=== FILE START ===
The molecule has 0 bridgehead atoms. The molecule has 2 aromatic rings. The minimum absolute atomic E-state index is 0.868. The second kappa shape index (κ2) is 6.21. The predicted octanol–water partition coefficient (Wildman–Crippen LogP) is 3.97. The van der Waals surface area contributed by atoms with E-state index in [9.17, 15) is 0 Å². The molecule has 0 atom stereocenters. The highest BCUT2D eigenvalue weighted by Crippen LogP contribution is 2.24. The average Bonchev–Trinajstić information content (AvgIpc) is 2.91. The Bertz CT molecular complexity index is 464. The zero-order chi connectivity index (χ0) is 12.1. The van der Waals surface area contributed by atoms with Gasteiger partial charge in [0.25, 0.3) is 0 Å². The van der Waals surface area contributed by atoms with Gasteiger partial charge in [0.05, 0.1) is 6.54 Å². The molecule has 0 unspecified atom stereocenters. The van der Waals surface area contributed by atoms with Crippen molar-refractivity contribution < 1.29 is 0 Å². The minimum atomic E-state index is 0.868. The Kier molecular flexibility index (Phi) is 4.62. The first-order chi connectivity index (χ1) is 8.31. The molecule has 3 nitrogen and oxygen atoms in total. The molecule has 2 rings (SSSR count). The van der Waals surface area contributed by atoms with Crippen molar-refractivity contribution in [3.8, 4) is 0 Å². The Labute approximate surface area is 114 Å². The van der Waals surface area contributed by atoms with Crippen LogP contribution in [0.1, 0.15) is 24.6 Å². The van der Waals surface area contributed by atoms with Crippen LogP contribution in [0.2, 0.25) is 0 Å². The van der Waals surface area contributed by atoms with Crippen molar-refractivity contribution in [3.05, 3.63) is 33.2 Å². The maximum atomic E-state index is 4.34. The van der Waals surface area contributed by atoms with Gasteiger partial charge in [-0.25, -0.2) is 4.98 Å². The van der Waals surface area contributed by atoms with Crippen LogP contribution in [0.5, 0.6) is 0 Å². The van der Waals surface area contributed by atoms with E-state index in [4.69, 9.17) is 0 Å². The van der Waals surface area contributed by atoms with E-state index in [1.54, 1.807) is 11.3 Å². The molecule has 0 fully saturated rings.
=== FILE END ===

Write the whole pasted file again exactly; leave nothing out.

The molecule has 0 bridgehead atoms. The molecule has 2 aromatic rings. The minimum absolute atomic E-state index is 0.868. The second kappa shape index (κ2) is 6.21. The predicted octanol–water partition coefficient (Wildman–Crippen LogP) is 3.97. The van der Waals surface area contributed by atoms with E-state index in [9.17, 15) is 0 Å². The molecule has 0 atom stereocenters. The highest BCUT2D eigenvalue weighted by Crippen LogP contribution is 2.24. The average Bonchev–Trinajstić information content (AvgIpc) is 2.91. The Bertz CT molecular complexity index is 464. The zero-order chi connectivity index (χ0) is 12.1. The van der Waals surface area contributed by atoms with Gasteiger partial charge in [0.25, 0.3) is 0 Å². The van der Waals surface area contributed by atoms with Gasteiger partial charge in [0.05, 0.1) is 6.54 Å². The molecule has 0 unspecified atom stereocenters. The van der Waals surface area contributed by atoms with Crippen molar-refractivity contribution < 1.29 is 0 Å². The minimum atomic E-state index is 0.868. The Kier molecular flexibility index (Phi) is 4.62. The first-order chi connectivity index (χ1) is 8.31. The molecule has 3 nitrogen and oxygen atoms in total. The molecule has 2 rings (SSSR count). The van der Waals surface area contributed by atoms with Crippen molar-refractivity contribution in [3.8, 4) is 0 Å². The Labute approximate surface area is 114 Å². The van der Waals surface area contributed by atoms with Crippen LogP contribution in [0.1, 0.15) is 24.6 Å². The van der Waals surface area contributed by atoms with Crippen LogP contribution in [0.2, 0.25) is 0 Å². The van der Waals surface area contributed by atoms with Crippen molar-refractivity contribution in [3.05, 3.63) is 33.2 Å². The maximum atomic E-state index is 4.34. The van der Waals surface area contributed by atoms with Gasteiger partial charge in [-0.25, -0.2) is 4.98 Å². The van der Waals surface area contributed by atoms with Crippen LogP contribution in [0.5, 0.6) is 0 Å². The van der Waals surface area contributed by atoms with E-state index in [4.69, 9.17) is 0 Å². The van der Waals surface area contributed by atoms with E-state index in [1.54, 1.807) is 11.3 Å². The molecule has 0 fully saturated rings.